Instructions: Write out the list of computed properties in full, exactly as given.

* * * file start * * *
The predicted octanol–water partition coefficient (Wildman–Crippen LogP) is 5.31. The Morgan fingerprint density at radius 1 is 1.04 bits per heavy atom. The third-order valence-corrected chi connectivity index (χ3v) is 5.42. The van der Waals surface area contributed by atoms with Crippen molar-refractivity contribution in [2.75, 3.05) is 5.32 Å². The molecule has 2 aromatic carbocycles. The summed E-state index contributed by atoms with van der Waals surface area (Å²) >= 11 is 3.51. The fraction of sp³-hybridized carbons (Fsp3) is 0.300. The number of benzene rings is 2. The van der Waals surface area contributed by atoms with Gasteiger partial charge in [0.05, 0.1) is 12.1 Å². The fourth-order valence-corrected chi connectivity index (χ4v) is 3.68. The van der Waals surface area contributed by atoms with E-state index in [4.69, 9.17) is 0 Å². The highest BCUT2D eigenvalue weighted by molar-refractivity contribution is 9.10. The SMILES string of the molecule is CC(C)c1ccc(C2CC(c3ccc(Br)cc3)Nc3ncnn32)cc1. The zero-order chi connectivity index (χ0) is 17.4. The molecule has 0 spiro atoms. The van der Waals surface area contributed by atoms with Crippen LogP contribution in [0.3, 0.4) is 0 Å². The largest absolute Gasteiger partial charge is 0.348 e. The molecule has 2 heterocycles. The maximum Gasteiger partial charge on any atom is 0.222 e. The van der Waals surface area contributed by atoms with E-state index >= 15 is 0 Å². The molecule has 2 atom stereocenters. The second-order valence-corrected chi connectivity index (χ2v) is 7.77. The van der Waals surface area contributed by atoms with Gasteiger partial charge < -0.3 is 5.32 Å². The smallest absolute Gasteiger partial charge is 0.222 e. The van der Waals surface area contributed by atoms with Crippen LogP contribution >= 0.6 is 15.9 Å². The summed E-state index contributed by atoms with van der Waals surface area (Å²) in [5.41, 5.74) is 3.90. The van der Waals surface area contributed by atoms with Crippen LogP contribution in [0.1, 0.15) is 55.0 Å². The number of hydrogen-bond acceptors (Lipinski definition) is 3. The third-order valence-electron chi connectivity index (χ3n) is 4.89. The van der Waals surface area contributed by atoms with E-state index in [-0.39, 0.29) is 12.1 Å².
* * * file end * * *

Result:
The predicted octanol–water partition coefficient (Wildman–Crippen LogP) is 5.31. The Morgan fingerprint density at radius 1 is 1.04 bits per heavy atom. The third-order valence-corrected chi connectivity index (χ3v) is 5.42. The van der Waals surface area contributed by atoms with Crippen molar-refractivity contribution in [2.75, 3.05) is 5.32 Å². The molecule has 2 aromatic carbocycles. The summed E-state index contributed by atoms with van der Waals surface area (Å²) >= 11 is 3.51. The fraction of sp³-hybridized carbons (Fsp3) is 0.300. The number of benzene rings is 2. The van der Waals surface area contributed by atoms with Gasteiger partial charge in [0.05, 0.1) is 12.1 Å². The fourth-order valence-corrected chi connectivity index (χ4v) is 3.68. The van der Waals surface area contributed by atoms with E-state index in [4.69, 9.17) is 0 Å². The highest BCUT2D eigenvalue weighted by molar-refractivity contribution is 9.10. The SMILES string of the molecule is CC(C)c1ccc(C2CC(c3ccc(Br)cc3)Nc3ncnn32)cc1. The zero-order chi connectivity index (χ0) is 17.4. The molecule has 0 spiro atoms. The van der Waals surface area contributed by atoms with Crippen LogP contribution in [0.3, 0.4) is 0 Å². The largest absolute Gasteiger partial charge is 0.348 e. The molecule has 2 heterocycles. The maximum Gasteiger partial charge on any atom is 0.222 e. The van der Waals surface area contributed by atoms with E-state index >= 15 is 0 Å². The molecule has 2 atom stereocenters. The second-order valence-corrected chi connectivity index (χ2v) is 7.77. The van der Waals surface area contributed by atoms with Gasteiger partial charge < -0.3 is 5.32 Å². The smallest absolute Gasteiger partial charge is 0.222 e. The van der Waals surface area contributed by atoms with Crippen LogP contribution >= 0.6 is 15.9 Å². The summed E-state index contributed by atoms with van der Waals surface area (Å²) in [5.41, 5.74) is 3.90. The van der Waals surface area contributed by atoms with Crippen LogP contribution in [0.1, 0.15) is 55.0 Å². The number of hydrogen-bond acceptors (Lipinski definition) is 3. The third-order valence-electron chi connectivity index (χ3n) is 4.89. The van der Waals surface area contributed by atoms with E-state index in [-0.39, 0.29) is 12.1 Å².